Next, we examined whether the clearance of clone B6.2S was also associated with the induction of inflammation. Although serum ALT levels were not significantly elevated in the FVB/N mice injected with pHBV1.3-B6.2 or -B6.2S (Fig. 7A), the levels of activated CTLs were increased in the mice injected with B6.2S (∼6%) compared with those injected with B6.2 (Fig. 7B). This CTL increase was accompanied with slight, but significant, elevations in the levels of intrahepatic IFN-γ, TNF-α, CXCL9, and CXCL10 (Figs. 7C–7F). The H&E staining results showed that the livers of the FVB/N mice injected with clone B6.2 exhibited little to no infiltration of inflammatory cells, whereas the FVB/N mice injected with clone B6.2S demonstrated more infiltration of inflammatory cells, especially at 7 wpi (Fig. 8).
Mice were injected with pHBV1.3-B6.2 or -B6.2S DNA (10 µg/mouse). Three animals were sacrificed at the time points indicated. (A) Serum ALT levels of the mice were measured. The gray dashed lines represent the normal serum ALT levels, 40 U/L. (B) Flow cytometric analysis of activated CTLs in the livers. Staining of activated CTLs was performed as described in the legend to Fig. 3B. The liver expression of (C) IFN-γ, (D) TNF-α, (E) CXCL9, and (F) CXCL10 was analyzed by qRT-PCR. Values are shown as the mean ± SD of three mice. *P<0.05; **P<0.01.
FVB/N mice were injected with pHBV1.3-B6.2 or -B6.2S replicon DNA. The mice were sacrificed at the indicated time points, and their livers were fixed with formalin, embedded in paraffin, and stained with hematoxylin and eosin. The arrows indicate the infiltrating inflammatory cells. The scale bar represents 50 µm. The images are displayed at 400× magnification.
The epitope sequence motifs restricted to H-2q have not been reported. Thus, it is not clear whether the single N214S mutation may generate a potential CTL epitope leading to the clearance of clone B6.2S in the FVB/N mice. To test this possibility, we performed ELISPOT assays using the IHLs isolated from the animals injected with B6.2S. The IHLs were pulsed with two 15-mer peptides that had the wild-type or the N214S mutated residue located in the center of the 10-amino acid overlapped region (Fig. S5A). It is anticipated that these two peptides, once processed, be able to generate octapeptide epitopes that have the mutated residue possibly located at position 1 to 8. However, the results of the ELISPOT assays did not detect any peptide-specific CTL response either with the wild-type or with the N214S peptide (Fig. S5B). We speculated that the CTL frequency in the FVB/N mice might be too low to be detected as the CTL activation and inflammatory responses in the FVB/N mice injected with the B6.2S DNA were much lower than those observed in the BALB/c mice injected with pHBV1.3-B6 DNA (Fig. 3 vs. Fig. 7). Therefore, we used an alternative approach to determine whether this mutated sequence could serve as a potential epitope to induce CTLs. FVB/N mice were intramuscularly immunized with a plasmid DNA expressing either the wild-type or the mutated HBsAg containing the N214S residue and were subsequently boosted every two weeks for three times (Methods S1). An ELISPOT assay using the aforementioned peptides was performed on the splenocytes one week after the final boost. However, even with such vigorous immunization procedures, the peptide-specific T-cell responses were still not detected in the FVB/N mice (Fig. S5C), whereas HBsAg-specific T-cell responses were easily detected in the C57BL/6 mice with just two immunizations (Fig. S5D). These results may suggest that the N214S mutated sequence is not the T-cell epitope. However, this possibility has not been formerly excluded.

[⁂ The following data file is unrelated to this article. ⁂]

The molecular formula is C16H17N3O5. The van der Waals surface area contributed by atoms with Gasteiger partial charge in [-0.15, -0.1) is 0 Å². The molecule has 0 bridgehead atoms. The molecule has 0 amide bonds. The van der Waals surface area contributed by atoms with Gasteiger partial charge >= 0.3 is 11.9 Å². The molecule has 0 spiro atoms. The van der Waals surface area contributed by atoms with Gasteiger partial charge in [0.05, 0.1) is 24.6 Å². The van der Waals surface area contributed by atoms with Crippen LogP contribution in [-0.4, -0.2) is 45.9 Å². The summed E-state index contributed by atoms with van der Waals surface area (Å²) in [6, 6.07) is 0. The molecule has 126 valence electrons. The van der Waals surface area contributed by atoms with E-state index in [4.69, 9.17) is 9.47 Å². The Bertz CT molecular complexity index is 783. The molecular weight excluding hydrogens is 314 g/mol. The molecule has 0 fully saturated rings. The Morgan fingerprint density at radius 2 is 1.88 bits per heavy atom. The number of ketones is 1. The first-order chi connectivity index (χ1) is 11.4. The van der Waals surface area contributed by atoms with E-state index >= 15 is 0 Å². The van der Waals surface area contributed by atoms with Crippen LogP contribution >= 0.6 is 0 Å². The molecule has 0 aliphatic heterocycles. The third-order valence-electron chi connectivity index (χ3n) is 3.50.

Collectively, these results reinforced the association of HBV clearance with the activation of CTLs, IFN-γ expression, and the subsequent induction of inflammation. Moreover, they indicate that a difference in a single or a few amino acids in HBV can lead to different immune responses and differences in the ultimate fate of the virus.